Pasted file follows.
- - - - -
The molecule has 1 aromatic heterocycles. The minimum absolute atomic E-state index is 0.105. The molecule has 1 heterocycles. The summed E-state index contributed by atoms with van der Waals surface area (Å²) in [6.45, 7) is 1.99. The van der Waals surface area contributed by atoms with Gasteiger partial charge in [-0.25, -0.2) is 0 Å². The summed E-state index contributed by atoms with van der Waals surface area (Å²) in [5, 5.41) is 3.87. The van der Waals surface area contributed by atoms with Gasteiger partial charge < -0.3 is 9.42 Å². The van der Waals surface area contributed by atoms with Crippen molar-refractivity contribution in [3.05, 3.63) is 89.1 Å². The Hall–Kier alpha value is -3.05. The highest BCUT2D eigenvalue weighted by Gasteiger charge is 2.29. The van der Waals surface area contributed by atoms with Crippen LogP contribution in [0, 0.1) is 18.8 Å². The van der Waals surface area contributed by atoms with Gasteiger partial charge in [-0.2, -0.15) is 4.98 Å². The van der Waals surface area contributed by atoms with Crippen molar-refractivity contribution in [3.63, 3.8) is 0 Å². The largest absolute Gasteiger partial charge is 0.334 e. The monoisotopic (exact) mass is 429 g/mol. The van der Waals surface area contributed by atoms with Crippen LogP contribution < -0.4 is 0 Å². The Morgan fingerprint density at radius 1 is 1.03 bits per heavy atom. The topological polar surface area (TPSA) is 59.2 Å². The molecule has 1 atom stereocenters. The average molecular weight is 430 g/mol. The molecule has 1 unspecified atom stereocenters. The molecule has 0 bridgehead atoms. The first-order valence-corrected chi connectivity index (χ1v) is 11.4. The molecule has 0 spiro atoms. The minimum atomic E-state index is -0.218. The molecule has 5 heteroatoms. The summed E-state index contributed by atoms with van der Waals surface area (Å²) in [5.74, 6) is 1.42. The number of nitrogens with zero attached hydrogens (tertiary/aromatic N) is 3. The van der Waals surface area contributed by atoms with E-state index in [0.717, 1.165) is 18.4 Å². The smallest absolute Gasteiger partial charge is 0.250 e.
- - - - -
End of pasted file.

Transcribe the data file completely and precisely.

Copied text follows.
The molecule has 1 aromatic heterocycles. The minimum absolute atomic E-state index is 0.105. The molecule has 1 heterocycles. The summed E-state index contributed by atoms with van der Waals surface area (Å²) in [6.45, 7) is 1.99. The van der Waals surface area contributed by atoms with Gasteiger partial charge in [-0.25, -0.2) is 0 Å². The summed E-state index contributed by atoms with van der Waals surface area (Å²) in [5, 5.41) is 3.87. The van der Waals surface area contributed by atoms with Gasteiger partial charge < -0.3 is 9.42 Å². The van der Waals surface area contributed by atoms with Crippen molar-refractivity contribution in [3.05, 3.63) is 89.1 Å². The Hall–Kier alpha value is -3.05. The highest BCUT2D eigenvalue weighted by Gasteiger charge is 2.29. The van der Waals surface area contributed by atoms with Crippen LogP contribution in [0, 0.1) is 18.8 Å². The van der Waals surface area contributed by atoms with Gasteiger partial charge in [-0.2, -0.15) is 4.98 Å². The van der Waals surface area contributed by atoms with Crippen molar-refractivity contribution in [3.63, 3.8) is 0 Å². The largest absolute Gasteiger partial charge is 0.334 e. The monoisotopic (exact) mass is 429 g/mol. The van der Waals surface area contributed by atoms with Crippen LogP contribution < -0.4 is 0 Å². The Morgan fingerprint density at radius 1 is 1.03 bits per heavy atom. The topological polar surface area (TPSA) is 59.2 Å². The molecule has 1 atom stereocenters. The average molecular weight is 430 g/mol. The molecule has 1 unspecified atom stereocenters. The molecule has 0 bridgehead atoms. The first-order valence-corrected chi connectivity index (χ1v) is 11.4. The molecule has 0 spiro atoms. The minimum atomic E-state index is -0.218. The molecule has 5 heteroatoms. The summed E-state index contributed by atoms with van der Waals surface area (Å²) in [5.74, 6) is 1.42. The number of nitrogens with zero attached hydrogens (tertiary/aromatic N) is 3. The van der Waals surface area contributed by atoms with E-state index in [0.717, 1.165) is 18.4 Å². The smallest absolute Gasteiger partial charge is 0.250 e.